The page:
Steven Seagal isn’t a name you’d expect to find at the center of a journalism blog battle—including an interesting one that hinges on the meaning of “declined to comment.”
The dispute started last Friday after the Los Angeles Times ran a piece by Chuck Philips about the aging action-hero’s claim that his career was damaged after his name came up in an FBI application to search the offices of a tough-guy private eye.
At issue is one sentence in the article: “Thom Mrozek, a spokesman for the U.S. attorney’s office, declined to comment.”
The problem is that Mrozek says that he did comment. But it’s more complicated than that.
First some background: since the 2002 arrest of Anthony Pellicano (often referred to as the “private eye to the stars”), Hollywood has awaited a full accounting of his high profile targets and clients. After that search, he was convicted of possessing explosives; he’s now under indictment for racketeering, wiretapping, and illegally obtaining celebrity police records.
According to affidavits in the warrant application that became public despite a court seal, Seagal retained the services of Pellicano in 2002 to intimidate movie industry reporters. One journalist investigating Seagal’s alleged mob ties told investigators that she found a dead fish with a red rose stuffed in its mouth laying alongside a note reading “Stop.” Another reported having a gun pulled on him while driving.
Seagal admits that he’d hired Pellicano in the past, but denies he had anything to with intimidating the reporters. In Friday’s article Philips, who shared a 1999 Pulitzer Prize for Hollywood reporting, quoted Seagal’s lawyers insisting that by the time of the described incidents, Segal and Pellicano were enemies in an unrelated financial dispute. And they told Philips that they’d offered this and other seemingly-exculpatory information to the Feds, who nonetheless included the allegations an application for a warrant to search Pellicano’s offices.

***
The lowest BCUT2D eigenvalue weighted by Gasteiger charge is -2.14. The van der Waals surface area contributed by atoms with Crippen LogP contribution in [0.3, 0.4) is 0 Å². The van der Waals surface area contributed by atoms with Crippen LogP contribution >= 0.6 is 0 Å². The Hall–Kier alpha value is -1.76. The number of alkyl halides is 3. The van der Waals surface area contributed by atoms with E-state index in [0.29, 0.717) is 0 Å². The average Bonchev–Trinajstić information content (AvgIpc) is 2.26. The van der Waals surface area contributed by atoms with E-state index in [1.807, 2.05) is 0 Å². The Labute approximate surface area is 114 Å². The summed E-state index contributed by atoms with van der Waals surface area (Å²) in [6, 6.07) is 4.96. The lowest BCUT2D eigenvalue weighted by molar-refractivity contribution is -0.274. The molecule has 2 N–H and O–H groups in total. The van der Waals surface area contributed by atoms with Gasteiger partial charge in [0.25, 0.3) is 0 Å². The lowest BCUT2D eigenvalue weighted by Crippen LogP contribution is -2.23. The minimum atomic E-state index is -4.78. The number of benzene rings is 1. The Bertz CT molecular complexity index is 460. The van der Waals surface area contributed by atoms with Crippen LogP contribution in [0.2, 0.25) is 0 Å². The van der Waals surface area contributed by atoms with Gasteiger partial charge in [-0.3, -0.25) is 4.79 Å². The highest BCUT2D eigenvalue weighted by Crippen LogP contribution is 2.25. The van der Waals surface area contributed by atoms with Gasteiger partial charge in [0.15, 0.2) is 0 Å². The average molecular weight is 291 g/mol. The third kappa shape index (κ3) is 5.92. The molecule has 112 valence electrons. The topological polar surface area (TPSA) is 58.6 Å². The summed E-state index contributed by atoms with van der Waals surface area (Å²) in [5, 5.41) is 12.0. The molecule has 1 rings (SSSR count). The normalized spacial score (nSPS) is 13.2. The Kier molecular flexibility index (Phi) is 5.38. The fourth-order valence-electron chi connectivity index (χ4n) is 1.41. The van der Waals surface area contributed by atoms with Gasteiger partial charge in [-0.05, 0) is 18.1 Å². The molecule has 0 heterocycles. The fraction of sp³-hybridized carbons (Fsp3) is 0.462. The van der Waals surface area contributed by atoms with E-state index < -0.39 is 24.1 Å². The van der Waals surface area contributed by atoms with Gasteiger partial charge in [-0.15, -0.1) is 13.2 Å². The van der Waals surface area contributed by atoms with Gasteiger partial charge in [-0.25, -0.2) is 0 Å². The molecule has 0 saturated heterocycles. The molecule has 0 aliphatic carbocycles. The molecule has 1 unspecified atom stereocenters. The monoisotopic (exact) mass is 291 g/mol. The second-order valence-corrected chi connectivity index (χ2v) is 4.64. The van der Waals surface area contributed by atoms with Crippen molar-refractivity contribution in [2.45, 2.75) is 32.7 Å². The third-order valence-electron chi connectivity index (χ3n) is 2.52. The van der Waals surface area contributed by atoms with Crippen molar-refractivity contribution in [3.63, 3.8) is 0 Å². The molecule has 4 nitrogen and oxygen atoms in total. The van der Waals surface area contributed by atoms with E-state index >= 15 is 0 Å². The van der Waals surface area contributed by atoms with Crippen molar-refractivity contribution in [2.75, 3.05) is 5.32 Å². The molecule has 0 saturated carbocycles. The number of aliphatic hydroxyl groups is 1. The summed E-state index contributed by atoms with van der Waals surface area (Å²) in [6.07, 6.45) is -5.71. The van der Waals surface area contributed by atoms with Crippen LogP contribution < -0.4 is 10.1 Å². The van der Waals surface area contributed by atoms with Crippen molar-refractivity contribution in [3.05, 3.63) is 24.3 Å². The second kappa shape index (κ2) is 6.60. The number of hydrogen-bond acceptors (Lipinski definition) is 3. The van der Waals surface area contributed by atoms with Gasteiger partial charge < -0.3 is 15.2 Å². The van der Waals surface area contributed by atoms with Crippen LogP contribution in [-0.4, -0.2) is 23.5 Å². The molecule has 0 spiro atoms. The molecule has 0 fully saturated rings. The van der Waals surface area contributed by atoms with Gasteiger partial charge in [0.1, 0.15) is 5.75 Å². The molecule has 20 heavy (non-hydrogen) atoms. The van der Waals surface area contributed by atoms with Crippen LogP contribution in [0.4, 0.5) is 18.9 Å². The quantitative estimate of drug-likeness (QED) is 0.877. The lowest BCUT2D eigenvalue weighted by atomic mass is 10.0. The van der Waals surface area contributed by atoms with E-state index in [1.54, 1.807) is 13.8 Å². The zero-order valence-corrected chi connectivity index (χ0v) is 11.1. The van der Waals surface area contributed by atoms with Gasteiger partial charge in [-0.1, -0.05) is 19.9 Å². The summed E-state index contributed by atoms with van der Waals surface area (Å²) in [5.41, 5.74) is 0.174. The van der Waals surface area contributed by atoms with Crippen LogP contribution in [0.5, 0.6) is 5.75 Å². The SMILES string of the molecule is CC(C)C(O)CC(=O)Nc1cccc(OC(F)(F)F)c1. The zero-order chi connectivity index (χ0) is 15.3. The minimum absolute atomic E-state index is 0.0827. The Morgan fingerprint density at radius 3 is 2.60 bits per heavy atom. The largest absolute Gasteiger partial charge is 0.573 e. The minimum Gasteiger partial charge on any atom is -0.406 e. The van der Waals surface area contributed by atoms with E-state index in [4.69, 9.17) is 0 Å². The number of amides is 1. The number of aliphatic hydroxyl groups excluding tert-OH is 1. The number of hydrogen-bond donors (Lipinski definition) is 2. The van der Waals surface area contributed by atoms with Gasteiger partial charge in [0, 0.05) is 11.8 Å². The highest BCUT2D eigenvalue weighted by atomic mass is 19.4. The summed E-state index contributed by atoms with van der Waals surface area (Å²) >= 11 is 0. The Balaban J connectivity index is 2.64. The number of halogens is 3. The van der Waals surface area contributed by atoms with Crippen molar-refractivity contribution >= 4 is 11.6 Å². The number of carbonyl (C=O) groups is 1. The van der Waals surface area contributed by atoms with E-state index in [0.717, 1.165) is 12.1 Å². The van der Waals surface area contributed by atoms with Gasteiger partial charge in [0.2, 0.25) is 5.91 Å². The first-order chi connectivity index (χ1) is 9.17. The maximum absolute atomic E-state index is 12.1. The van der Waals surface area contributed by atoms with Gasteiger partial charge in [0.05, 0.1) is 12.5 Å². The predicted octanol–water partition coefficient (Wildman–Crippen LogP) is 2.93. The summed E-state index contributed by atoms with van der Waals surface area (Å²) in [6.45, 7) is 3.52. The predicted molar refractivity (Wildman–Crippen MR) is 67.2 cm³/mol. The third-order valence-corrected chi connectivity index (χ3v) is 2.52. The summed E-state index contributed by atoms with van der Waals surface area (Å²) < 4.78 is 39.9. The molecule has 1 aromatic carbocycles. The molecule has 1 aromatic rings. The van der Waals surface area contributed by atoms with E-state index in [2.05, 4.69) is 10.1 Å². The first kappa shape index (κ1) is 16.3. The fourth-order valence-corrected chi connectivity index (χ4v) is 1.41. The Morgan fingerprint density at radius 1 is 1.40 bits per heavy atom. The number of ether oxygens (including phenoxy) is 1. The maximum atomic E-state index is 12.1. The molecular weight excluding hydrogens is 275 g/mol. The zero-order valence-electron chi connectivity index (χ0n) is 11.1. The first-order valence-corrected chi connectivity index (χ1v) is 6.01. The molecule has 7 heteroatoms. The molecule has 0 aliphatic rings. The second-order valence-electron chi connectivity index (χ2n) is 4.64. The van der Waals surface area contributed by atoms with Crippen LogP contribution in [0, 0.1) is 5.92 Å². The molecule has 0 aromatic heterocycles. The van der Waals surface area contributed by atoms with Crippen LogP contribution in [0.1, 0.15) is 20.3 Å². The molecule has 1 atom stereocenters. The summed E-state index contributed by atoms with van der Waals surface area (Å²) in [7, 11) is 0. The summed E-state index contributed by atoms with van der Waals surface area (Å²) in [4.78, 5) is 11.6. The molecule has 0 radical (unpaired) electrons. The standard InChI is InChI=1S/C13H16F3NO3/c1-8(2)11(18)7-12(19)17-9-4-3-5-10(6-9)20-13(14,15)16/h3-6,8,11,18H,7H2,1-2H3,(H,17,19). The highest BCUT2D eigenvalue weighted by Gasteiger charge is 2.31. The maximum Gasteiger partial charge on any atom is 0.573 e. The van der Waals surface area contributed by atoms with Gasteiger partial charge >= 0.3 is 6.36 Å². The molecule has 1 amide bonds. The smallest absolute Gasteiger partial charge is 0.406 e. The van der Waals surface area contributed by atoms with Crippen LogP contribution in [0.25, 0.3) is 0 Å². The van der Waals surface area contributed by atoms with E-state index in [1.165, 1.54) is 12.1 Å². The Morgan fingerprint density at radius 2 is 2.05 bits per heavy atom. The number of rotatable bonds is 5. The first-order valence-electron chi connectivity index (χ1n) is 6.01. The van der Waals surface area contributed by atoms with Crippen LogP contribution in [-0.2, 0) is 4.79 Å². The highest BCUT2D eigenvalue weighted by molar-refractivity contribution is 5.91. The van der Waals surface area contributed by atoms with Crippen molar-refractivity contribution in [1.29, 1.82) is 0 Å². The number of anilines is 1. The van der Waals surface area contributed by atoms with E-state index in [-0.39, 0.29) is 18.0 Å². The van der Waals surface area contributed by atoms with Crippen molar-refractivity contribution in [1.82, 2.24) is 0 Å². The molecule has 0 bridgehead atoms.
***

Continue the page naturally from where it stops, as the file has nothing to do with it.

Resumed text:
Philips emailed Thom Mrozek, the Justice Department spokesperson, for comment on the lawyers’ claims. Mrozek wrote back, saying that “we never comment on discussions with attorneys representing defendants, targets of investigations or witnesses.” Then he went a little further and pooh-poohed the article’s general premise by adding that “the government has never charged or accused Mr. Seagal of being involved in the incident that led to the search of Pellicano’s office.”
“I very pointedly put that in there,” Mrozek told CJR, saying he’d heard from FBI sources who were speaking with Philips that the article would focus on Seagal’s involvement.
To Philips, that statement was irrelevant; at the heart of Seagal’s complaint is that he hasn’t been charged, and has therefore been unable to offer a defense. (The article did include the substance of Mrozek’s unquoted comments—that Seagal was never charged—without attributing the information to Mrozek.)
But the article boldly stated that Mrozek had “declined to comment.”
That didn’t sit well with Mrozek who, after all, did respond to Philips’s email. He says he thought that certainly constituted comment. So he emailed in a demand for a correction to Philips, his editors, and the paper’s reader representative on Friday afternoon—and included the original response to show, as he saw it, that he’d commented.
And then in what Philips thinks might be the first case of the government leaking to a blog, Mrozek forwarded his response to Philips’s original query to a L.A. Weekly blog, Deadline Hollywood Daily.
Philips decided to fight fire by fire, and (without asking his editors) sent L.A. Observed, a media blog, his complete email exchange with Mrozek. The emails make it clear that Mrozek didn’t comment on the question he was asked.
Philips has tangled with the U.S. attorney before, and doesn’t believe that Mrozek even genuinely feels aggrieved. “They don’t like someone telling them they are wrong,” he says. “I think he’s just throwing mud.”
So, he says, he threw back.
In the exchange, Philips testily—but we think correctly—told Mrozek that he was under no obligation to quote what the reporter later called Mrozek’s “convoluted government speak,” since he and his editor had determined the response to effectively be a non-response.
In other words, it was a comment that wasn’t a comment.